The dimer of glycogen phosphorylase has two faces: one with access to the catalytic site that would be in contact with glycogen and a regulatory face containing the N-terminal tail and the AMP-activator site exposed to the cytoplasm. The catalytic site is at the dimer interface and has the pyridoxal cofactor covalently bound. Access of substrate is guarded by a gate that has an open position in the R-state and a closed position in the T-state that is stabilized by glucose. The purine inhibitor is formed by contacts between the gate and the C-terminal domain.


Glycogen phosphorylase breaks up glycogen into glucose subunits. It can act only on linear chains of glycogen (α1-4 glycosidic linkage). Although the reaction is reversible in solution, within the cell the enzyme only works in the forward direction because the concentration of inorganic phosphate is much higher than that of glucose-1-phosphate. Its work will immediately come to a halt four residues away from α1-6 branch (which are exceedingly common in glycogen). In these situations, a debranching enzyme is necessary, which will straighten out the chain in that area. In addition, the enzyme transferase shifts a block of 3 glucosyl residues from the outer branch to the other end, and then a α1-6 glucosidase enzyme is required to break the remaining (single glucose) α1-6 residue that remains in the new linear chain. After all this is done, glycogen phosphorylase can continue.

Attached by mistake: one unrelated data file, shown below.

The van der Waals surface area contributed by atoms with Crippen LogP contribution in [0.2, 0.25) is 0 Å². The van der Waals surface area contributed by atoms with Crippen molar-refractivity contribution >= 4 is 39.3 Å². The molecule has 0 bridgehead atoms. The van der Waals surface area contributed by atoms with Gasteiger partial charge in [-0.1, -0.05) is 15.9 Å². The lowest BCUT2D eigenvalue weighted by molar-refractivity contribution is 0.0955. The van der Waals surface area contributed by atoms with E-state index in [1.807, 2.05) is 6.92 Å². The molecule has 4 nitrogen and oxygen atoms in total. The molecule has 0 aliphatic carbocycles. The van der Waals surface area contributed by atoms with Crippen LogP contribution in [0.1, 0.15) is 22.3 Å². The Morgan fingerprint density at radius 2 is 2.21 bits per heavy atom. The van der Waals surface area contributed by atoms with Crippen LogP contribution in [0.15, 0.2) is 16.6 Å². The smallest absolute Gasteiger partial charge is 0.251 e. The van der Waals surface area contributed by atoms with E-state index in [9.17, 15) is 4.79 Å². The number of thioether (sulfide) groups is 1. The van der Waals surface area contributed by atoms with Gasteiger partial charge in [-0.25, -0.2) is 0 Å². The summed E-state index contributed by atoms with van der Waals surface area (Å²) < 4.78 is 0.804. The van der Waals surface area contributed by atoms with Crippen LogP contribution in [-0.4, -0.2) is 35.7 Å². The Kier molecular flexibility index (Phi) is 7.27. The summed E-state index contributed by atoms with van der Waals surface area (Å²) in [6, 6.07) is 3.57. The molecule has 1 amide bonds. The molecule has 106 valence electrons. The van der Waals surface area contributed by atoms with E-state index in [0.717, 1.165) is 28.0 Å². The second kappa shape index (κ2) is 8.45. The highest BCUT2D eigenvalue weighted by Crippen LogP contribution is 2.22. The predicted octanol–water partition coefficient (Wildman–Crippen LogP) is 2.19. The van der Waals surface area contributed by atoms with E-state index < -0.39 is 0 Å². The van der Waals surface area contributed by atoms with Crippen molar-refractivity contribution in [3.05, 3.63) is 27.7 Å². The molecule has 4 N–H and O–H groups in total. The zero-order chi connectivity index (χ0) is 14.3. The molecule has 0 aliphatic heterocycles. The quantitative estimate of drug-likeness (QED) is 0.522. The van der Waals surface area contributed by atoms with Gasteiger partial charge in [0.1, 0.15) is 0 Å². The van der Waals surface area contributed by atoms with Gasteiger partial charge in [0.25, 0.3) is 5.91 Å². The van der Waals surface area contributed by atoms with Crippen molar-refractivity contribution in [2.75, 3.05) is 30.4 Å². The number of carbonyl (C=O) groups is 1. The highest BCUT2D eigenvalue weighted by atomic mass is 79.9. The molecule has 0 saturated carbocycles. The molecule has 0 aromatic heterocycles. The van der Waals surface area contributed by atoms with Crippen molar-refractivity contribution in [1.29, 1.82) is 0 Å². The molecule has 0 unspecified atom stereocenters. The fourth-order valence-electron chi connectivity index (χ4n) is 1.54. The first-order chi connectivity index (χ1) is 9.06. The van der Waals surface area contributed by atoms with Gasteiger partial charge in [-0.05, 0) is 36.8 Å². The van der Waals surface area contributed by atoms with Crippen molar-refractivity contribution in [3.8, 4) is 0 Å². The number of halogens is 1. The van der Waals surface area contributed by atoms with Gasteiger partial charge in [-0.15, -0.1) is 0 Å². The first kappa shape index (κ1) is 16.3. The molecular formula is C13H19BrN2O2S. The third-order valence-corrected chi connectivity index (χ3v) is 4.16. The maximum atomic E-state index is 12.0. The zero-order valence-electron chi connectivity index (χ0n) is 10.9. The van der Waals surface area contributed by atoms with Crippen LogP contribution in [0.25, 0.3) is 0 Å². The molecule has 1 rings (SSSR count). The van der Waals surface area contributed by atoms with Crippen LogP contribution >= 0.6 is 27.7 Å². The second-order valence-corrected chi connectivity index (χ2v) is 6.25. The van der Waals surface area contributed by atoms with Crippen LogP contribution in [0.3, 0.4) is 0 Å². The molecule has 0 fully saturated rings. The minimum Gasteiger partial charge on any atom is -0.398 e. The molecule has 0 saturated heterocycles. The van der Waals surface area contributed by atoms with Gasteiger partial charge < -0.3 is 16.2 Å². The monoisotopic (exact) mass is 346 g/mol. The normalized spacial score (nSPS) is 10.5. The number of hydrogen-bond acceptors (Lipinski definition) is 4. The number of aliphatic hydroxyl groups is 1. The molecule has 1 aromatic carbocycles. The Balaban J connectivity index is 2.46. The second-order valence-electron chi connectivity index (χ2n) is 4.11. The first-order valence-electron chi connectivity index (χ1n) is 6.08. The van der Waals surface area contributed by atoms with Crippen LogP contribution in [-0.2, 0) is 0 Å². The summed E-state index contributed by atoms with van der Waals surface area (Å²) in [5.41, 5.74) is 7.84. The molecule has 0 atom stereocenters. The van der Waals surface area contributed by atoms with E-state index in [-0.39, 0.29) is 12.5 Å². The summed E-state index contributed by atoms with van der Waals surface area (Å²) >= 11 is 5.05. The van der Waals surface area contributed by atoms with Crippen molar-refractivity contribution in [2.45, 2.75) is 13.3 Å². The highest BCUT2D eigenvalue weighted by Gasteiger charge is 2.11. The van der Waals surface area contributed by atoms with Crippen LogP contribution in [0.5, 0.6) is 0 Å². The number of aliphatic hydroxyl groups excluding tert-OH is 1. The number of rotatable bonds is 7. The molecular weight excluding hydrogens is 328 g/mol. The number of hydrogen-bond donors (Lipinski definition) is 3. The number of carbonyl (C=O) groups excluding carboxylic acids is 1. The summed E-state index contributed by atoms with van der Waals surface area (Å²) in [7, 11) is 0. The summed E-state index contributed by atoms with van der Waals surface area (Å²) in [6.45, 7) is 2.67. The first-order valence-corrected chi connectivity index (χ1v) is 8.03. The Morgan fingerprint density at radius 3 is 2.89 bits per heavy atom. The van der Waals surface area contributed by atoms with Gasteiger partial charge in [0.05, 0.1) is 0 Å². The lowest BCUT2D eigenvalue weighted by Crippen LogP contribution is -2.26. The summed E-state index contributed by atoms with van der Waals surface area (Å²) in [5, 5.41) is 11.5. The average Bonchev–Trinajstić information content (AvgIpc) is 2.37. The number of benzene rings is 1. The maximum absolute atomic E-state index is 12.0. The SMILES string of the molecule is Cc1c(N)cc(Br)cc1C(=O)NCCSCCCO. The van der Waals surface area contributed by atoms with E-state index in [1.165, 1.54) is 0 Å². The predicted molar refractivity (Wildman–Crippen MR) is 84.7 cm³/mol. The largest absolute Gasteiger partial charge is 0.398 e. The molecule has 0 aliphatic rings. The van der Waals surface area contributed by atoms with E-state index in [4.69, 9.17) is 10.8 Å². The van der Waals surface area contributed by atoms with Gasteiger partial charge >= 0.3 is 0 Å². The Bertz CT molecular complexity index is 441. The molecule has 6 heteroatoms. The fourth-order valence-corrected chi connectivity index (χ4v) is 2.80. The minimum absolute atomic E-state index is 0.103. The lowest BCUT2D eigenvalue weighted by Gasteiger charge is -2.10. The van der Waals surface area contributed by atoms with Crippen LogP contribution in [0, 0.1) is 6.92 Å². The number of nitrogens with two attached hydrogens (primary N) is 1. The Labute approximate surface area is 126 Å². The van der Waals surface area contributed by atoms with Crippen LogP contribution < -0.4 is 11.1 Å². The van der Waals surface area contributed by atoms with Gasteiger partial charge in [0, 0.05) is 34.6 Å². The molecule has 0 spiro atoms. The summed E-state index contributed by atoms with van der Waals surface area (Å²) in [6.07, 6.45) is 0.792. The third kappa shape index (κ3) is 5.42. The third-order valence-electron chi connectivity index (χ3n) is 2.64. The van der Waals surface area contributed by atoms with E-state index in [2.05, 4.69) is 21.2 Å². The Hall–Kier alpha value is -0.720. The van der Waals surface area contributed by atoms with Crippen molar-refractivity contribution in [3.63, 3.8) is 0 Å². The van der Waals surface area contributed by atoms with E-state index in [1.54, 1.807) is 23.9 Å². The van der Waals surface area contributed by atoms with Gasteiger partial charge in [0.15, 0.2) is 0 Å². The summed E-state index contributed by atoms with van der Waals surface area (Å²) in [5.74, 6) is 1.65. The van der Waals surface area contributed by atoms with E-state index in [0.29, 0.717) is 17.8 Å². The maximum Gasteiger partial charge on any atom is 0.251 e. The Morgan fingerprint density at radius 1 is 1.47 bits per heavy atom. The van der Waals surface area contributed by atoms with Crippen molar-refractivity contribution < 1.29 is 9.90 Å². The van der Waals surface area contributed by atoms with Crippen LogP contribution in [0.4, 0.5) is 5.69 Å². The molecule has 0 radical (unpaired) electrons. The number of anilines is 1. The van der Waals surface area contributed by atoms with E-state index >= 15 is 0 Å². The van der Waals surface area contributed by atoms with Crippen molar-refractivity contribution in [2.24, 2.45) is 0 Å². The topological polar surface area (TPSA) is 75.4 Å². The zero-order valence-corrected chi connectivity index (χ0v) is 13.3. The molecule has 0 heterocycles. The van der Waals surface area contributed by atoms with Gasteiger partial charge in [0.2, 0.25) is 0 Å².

GPBBFigure 1. Action of glycogen phosphorylase on glycogen.


Changes in liver glycogen storage during the diurnal cycle are associated with changes in the activities of glycogen phosphorylase (GP) and glycogen synthetase (GS) which regulated in a reciprocal manner. Reciprocal changes in activities of GP and GS are in part mediated by a glycogen targeted binding protein of protein phosphatase-1 (PP1c) that positively regulates the activity of GS and has an allosteric inhibitor site for the activated GP. Accordingly, activation of GP determines not only the rate of degradation of glycogen but also inhibition of activation of GS. Regulation of GP is therefore a major upstream event in the control of glycogen turnover by both extracellular and intracellular signals.


The inhibition of glycogen phosphorylase has been proposed as one method for treating type 2 diabetes. Since glucose production in the liver has been shown to increase in type 2 diabetes patients, inhibiting the release of glucose from the liver’s glycogen’s supplies appears to be a valid approach. The cloning of the human liver glycogen phosphorylase (HLGP) revealed a new allosteric binding site near the subunit interface that is not present in the rabbit muscle glycogen phosphorylase (RMGP) normally used in studies. This site was not sensitive to the same inhibitors as those at the AMP allosteric site, and most success has been had synthesizing new inhibitors that mimic the structure of glucose, since glucose-6-phosphate is a known inhibitor of HLGP and stabilizes the less active T-state.


  1. Agius L. Role of glycogen phosphorylase in liver glycogen metabolism. Molecular Aspects of Medicine, 2015, 46:34-45.